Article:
Black teacher laughing with a diverse group of four elementary school students.

Build Structures For Healthy Relationships – Leadership Team Activity: Assess How Well School Structures Support Healthy Relationships

Every child deserves a champion; an adult who will never give up on them, who understands the power of connection and insists that they become the best they can possibly be.

– Rita F. Pierson

The below activity is designed for your leadership team.

Take several minutes to reflect on key structures from the past three years that have been used to build opportunities for students to be known in your school.

Reflect on which ones have been most important to you personally, professionally, and to the school as a whole.

Record these on separate sticky notes, or in a virtual space, with months and years noted whenever possible.

Find a wall, board, or virtual space where you can create a timeline and ask the team to organize the notes by date and similar structures.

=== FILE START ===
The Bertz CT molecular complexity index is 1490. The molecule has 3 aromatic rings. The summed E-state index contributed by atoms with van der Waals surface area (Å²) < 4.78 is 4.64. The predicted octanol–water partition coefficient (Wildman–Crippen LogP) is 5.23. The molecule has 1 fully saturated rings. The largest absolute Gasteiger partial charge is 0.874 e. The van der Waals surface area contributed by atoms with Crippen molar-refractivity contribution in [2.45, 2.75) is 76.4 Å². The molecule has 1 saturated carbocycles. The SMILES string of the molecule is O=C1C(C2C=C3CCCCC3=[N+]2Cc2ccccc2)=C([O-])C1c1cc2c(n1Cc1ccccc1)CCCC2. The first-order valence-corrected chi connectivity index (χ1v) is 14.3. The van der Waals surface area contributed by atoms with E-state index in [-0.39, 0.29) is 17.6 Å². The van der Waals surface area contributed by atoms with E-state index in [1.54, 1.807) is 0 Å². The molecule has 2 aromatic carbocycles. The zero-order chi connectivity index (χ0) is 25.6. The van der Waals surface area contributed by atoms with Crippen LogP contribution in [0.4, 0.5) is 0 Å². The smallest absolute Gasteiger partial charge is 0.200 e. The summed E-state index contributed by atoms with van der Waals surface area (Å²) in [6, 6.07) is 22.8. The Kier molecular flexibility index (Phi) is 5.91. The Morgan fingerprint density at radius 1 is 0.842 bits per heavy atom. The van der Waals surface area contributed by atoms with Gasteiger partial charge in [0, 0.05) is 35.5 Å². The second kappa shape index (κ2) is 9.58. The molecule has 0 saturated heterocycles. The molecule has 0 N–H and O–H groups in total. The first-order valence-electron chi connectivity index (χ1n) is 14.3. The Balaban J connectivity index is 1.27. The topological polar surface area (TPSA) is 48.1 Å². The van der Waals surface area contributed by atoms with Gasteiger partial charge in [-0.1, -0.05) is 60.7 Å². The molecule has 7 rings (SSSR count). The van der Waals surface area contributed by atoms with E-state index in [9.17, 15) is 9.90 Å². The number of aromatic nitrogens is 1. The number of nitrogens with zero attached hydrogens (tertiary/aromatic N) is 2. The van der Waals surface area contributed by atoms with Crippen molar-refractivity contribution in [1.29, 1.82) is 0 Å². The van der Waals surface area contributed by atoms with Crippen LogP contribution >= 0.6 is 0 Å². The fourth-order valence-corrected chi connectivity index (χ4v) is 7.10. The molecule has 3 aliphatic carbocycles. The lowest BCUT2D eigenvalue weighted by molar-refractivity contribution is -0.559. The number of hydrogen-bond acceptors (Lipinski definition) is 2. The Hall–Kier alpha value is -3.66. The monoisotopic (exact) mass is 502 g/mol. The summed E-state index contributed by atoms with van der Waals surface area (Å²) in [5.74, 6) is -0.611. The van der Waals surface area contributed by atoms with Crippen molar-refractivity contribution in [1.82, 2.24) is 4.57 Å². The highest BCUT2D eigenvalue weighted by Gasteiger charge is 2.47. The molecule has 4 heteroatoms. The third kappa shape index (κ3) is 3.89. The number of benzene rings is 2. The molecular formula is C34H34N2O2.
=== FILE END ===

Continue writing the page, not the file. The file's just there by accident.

Talk through the timeline as a group and answer the following questions:

  • What patterns do you notice?
  • Are there any voices or insights missing that need to be added?
  • Do any key turning points emerge?
  • What reflections and new questions does this raise? About the past? About the present moment? About the future?

Discuss and work together to agree on a rating as a team and provide evidence as to whether your school is employing Structures that Build Healthy Relationships schoolwide using the following definition and scale:

Structures that build healthy relationships create opportunities for students to be known; employ culturally and identity relevant and inclusive practices; and create space for empathy and compassion.


1. Not at all
2. Somewhat
3. For the most part
4. Totally

A score of one reflects that there is little being done intentionally schoolwide. A four would suggest that you have explicit structures and practices schoolwide to support this.

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